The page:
Problem of Perception


Editor’s Note: Arthur Nowlin, half of the dynamic Drama Files Team passed away earlier this month. His dedicated work, honest wit, and spiritual leadership to this and other ministries will be sorely missed. Our prayers continue with Dr. Kim Logan-Nowlin and their family.

Drama Files Title TileRussell and Rachael began counseling with Arthur and me three months ago. Russell had a problem with Rachael being so friendly with her co-workers.

Rachel tried to reassure her husband that it was nothing, but he was still very uncomfortable with her behavior. The couple had been married four years.

Russell made the initial call to help clarify his wife’s nonchalant attitude towards the matter. It was driving a wedge between them and he did not want it to continue he said several times. Rachael thought he was over-reacting and that counseling was a waste of time and money. Russell still wanted her to attend, so she did.

How Things Look

After listening to the concerns of Russell and Rachael we shared a perspective with them on the understanding of perception. Rachael never thought about how things were being perceived by her co-workers and began to realize that what she was doing gave them the wrong idea.

Perception is a way of regarding, understanding, or interpreting something; a mental impression. One of the major problems in communicating is the differences in perception. What is my perception verses your perception of the communication, whether verbal or nonverbal? It is important that individuals in a couple examine their perceptions, feelings and concerns to come to an accurate understanding of what is happening in their relationship.

Message Identifying

Our approach, or “Nowlin Concept,” is called Message Identifying.  It is learning to recognize and understand the sender’s message to formulate and then convey a correct response.

Here’s what remind our clients:

  •  Approach a conversation with your partner in a sensitive manner and demonstrate genuine concern.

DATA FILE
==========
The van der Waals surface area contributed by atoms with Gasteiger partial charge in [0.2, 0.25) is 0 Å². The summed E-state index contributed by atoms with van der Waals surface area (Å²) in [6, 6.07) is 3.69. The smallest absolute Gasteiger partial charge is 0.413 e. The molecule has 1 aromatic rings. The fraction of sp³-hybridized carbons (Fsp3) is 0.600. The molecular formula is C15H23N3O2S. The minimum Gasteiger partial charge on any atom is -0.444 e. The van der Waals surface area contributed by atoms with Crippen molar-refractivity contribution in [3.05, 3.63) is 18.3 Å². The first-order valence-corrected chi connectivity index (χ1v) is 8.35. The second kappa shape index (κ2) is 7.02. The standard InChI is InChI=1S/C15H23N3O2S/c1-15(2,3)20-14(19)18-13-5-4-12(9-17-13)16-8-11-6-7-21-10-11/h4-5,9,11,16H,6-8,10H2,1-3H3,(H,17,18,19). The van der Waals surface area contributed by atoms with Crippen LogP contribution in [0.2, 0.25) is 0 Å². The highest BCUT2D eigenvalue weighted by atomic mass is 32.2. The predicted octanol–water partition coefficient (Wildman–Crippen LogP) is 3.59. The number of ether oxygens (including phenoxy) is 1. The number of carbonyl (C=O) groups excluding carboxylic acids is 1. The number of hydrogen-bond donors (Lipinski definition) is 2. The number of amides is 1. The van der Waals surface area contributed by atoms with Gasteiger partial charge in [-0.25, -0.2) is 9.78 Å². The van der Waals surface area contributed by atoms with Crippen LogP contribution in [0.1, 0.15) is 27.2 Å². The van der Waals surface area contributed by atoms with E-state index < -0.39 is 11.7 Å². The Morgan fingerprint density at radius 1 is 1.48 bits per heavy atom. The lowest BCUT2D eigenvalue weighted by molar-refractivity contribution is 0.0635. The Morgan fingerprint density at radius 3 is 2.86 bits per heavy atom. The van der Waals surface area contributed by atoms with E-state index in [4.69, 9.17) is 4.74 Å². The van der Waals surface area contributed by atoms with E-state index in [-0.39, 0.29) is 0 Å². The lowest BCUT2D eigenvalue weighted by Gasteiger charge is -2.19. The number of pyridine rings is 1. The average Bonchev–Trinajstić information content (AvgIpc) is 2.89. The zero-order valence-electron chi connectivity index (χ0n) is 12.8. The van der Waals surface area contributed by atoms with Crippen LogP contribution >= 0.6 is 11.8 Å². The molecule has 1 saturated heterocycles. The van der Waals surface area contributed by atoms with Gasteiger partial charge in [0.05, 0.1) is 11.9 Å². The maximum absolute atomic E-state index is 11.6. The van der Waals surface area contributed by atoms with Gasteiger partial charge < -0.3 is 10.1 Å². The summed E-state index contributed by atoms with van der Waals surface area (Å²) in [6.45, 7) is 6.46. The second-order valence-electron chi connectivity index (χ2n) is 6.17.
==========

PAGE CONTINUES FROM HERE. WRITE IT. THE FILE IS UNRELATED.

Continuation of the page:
• Communicate to your partner with an open mind.
  • Listen to your partner without being judgmental.
  • Determine reality with your partner, because your communication reality may not be your partner’s communication reality.

This approach has helped Rachael see how her flirting was causing Russell to be uncomfortable and that someone’s perception could interpret her action in a negative and harmful manner.

Did He Set The Stage?

Russell had to also learn that listening was not all about him, but that he needed to listen to his wife’s needs and desires. Rachael selfishly flirted and sought the attention of other men. The question became why? Why was she looking for love in all the wrong places?

Rachael admitted that she felt that Russell no longer desired her. He would not compliment her or encourage her. He had stopped inquiring about her day at the office or her interests. They had fallen into the trap of being a “routine couple,” going about the day-to-day business while neglecting their marriage. Therefore, she began seeking outside attention from other men and she began liking how it made her feel.

“I felt revived and like a beautiful woman,” Rachel said. Russell apologized for making her feel so unloved and unwanted. She told him “your perception of me was cleaning our home, cooking, attending to you and nothing more. My perception was to be a partner of equal importance and appreciation and also have our needs met and satisfied by one another but again your perception was not mine. It became clear that I needed more in my life that my husband could not provide.”

Rachael also mentioned in therapy that “What is very interesting is that you noticed I lost interest in you and that frightened you.”

Reconstructing Perception

Russell and Rachel must continue to build on the right perceptions of one another, to appreciate one another’s interest and enjoy one another.

The couple continues to receive counseling and both parties are working hard in their commitment to one another. Rachael is no longer flirting or dressing to attract other men. She has learned to carry herself as a respectful woman and always give the right perception to others. Russell continues to support, compliment and date his wife on a regular basis.

Once a week he brings flowers home, washes, cleans the house and cooks dinner. His perception of a wife has changed from housekeeper or maid to helpmeet. He has recommitted to loving his wife with all appreciation, kindness, and respect. They both have a positive perception of their marriage and they are both pleased that they attended Christian counseling.

The names have been changed to protect the innocent.

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